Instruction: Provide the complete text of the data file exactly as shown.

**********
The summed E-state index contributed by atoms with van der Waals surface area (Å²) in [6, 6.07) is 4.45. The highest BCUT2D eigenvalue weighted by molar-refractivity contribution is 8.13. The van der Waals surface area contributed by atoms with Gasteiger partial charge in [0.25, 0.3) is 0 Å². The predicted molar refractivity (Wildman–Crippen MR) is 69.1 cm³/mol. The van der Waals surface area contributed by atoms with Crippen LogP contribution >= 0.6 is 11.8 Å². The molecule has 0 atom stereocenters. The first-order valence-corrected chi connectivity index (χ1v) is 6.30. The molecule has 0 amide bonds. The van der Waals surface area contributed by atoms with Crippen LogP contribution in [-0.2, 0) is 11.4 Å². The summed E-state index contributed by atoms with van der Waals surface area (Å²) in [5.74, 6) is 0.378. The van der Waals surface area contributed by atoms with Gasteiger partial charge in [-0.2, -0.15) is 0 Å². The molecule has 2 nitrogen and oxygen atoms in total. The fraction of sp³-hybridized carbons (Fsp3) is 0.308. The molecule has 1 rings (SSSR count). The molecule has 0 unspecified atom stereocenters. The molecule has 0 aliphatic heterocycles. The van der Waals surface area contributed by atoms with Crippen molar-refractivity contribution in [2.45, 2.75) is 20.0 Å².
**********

The summed E-state index contributed by atoms with van der Waals surface area (Å²) in [6, 6.07) is 4.45. The highest BCUT2D eigenvalue weighted by molar-refractivity contribution is 8.13. The van der Waals surface area contributed by atoms with Gasteiger partial charge in [0.25, 0.3) is 0 Å². The predicted molar refractivity (Wildman–Crippen MR) is 69.1 cm³/mol. The van der Waals surface area contributed by atoms with Crippen LogP contribution >= 0.6 is 11.8 Å². The molecule has 0 atom stereocenters. The first-order valence-corrected chi connectivity index (χ1v) is 6.30. The molecule has 0 amide bonds. The van der Waals surface area contributed by atoms with Crippen LogP contribution in [-0.2, 0) is 11.4 Å². The summed E-state index contributed by atoms with van der Waals surface area (Å²) in [5.74, 6) is 0.378. The van der Waals surface area contributed by atoms with Gasteiger partial charge in [-0.2, -0.15) is 0 Å². The molecule has 2 nitrogen and oxygen atoms in total. The fraction of sp³-hybridized carbons (Fsp3) is 0.308. The molecule has 1 rings (SSSR count). The molecule has 0 unspecified atom stereocenters. The molecule has 0 aliphatic heterocycles. The van der Waals surface area contributed by atoms with Crippen molar-refractivity contribution in [2.45, 2.75) is 20.0 Å².